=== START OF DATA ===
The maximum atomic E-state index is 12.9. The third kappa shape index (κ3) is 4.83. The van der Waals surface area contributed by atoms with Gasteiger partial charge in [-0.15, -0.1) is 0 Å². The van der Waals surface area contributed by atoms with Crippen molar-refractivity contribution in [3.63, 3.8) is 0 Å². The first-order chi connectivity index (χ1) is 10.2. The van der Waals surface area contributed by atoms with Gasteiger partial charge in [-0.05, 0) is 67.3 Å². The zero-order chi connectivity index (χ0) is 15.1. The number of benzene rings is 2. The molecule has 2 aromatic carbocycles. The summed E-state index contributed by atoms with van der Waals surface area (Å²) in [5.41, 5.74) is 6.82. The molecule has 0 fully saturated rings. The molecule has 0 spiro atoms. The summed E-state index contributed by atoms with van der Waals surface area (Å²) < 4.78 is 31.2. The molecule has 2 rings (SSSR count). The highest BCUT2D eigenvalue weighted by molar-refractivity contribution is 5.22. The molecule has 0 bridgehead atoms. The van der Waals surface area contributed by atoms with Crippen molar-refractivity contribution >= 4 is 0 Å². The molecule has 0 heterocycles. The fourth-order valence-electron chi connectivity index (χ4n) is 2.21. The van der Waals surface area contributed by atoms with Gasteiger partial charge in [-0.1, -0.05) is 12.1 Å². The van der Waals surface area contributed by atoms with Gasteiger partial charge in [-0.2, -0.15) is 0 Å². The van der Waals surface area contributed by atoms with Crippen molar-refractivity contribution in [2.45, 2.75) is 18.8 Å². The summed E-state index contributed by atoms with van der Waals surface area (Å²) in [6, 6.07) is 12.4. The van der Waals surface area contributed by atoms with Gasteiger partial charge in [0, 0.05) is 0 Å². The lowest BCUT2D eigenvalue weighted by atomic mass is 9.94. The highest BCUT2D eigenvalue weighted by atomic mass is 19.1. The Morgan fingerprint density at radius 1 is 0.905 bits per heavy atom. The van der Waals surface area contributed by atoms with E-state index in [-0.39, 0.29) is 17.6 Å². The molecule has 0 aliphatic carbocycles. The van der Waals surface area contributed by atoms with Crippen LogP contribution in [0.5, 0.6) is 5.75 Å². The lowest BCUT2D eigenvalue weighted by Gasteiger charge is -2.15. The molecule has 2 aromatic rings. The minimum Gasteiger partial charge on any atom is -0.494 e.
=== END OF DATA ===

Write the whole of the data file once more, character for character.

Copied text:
The maximum atomic E-state index is 12.9. The third kappa shape index (κ3) is 4.83. The van der Waals surface area contributed by atoms with Gasteiger partial charge in [-0.15, -0.1) is 0 Å². The van der Waals surface area contributed by atoms with Crippen molar-refractivity contribution in [3.63, 3.8) is 0 Å². The first-order chi connectivity index (χ1) is 10.2. The van der Waals surface area contributed by atoms with Gasteiger partial charge in [-0.05, 0) is 67.3 Å². The zero-order chi connectivity index (χ0) is 15.1. The number of benzene rings is 2. The molecule has 2 aromatic carbocycles. The summed E-state index contributed by atoms with van der Waals surface area (Å²) in [5.41, 5.74) is 6.82. The molecule has 0 fully saturated rings. The molecule has 0 spiro atoms. The summed E-state index contributed by atoms with van der Waals surface area (Å²) < 4.78 is 31.2. The molecule has 2 rings (SSSR count). The highest BCUT2D eigenvalue weighted by molar-refractivity contribution is 5.22. The molecule has 0 bridgehead atoms. The van der Waals surface area contributed by atoms with Crippen molar-refractivity contribution >= 4 is 0 Å². The molecule has 0 heterocycles. The fourth-order valence-electron chi connectivity index (χ4n) is 2.21. The van der Waals surface area contributed by atoms with Gasteiger partial charge in [-0.1, -0.05) is 12.1 Å². The van der Waals surface area contributed by atoms with Gasteiger partial charge in [-0.2, -0.15) is 0 Å². The van der Waals surface area contributed by atoms with Crippen molar-refractivity contribution in [2.45, 2.75) is 18.8 Å². The summed E-state index contributed by atoms with van der Waals surface area (Å²) in [6, 6.07) is 12.4. The van der Waals surface area contributed by atoms with Gasteiger partial charge in [0, 0.05) is 0 Å². The lowest BCUT2D eigenvalue weighted by atomic mass is 9.94. The highest BCUT2D eigenvalue weighted by atomic mass is 19.1. The Morgan fingerprint density at radius 1 is 0.905 bits per heavy atom. The van der Waals surface area contributed by atoms with E-state index in [-0.39, 0.29) is 17.6 Å². The molecule has 0 aliphatic carbocycles. The van der Waals surface area contributed by atoms with Crippen LogP contribution in [0.5, 0.6) is 5.75 Å². The lowest BCUT2D eigenvalue weighted by Gasteiger charge is -2.15. The molecule has 2 aromatic rings. The minimum Gasteiger partial charge on any atom is -0.494 e.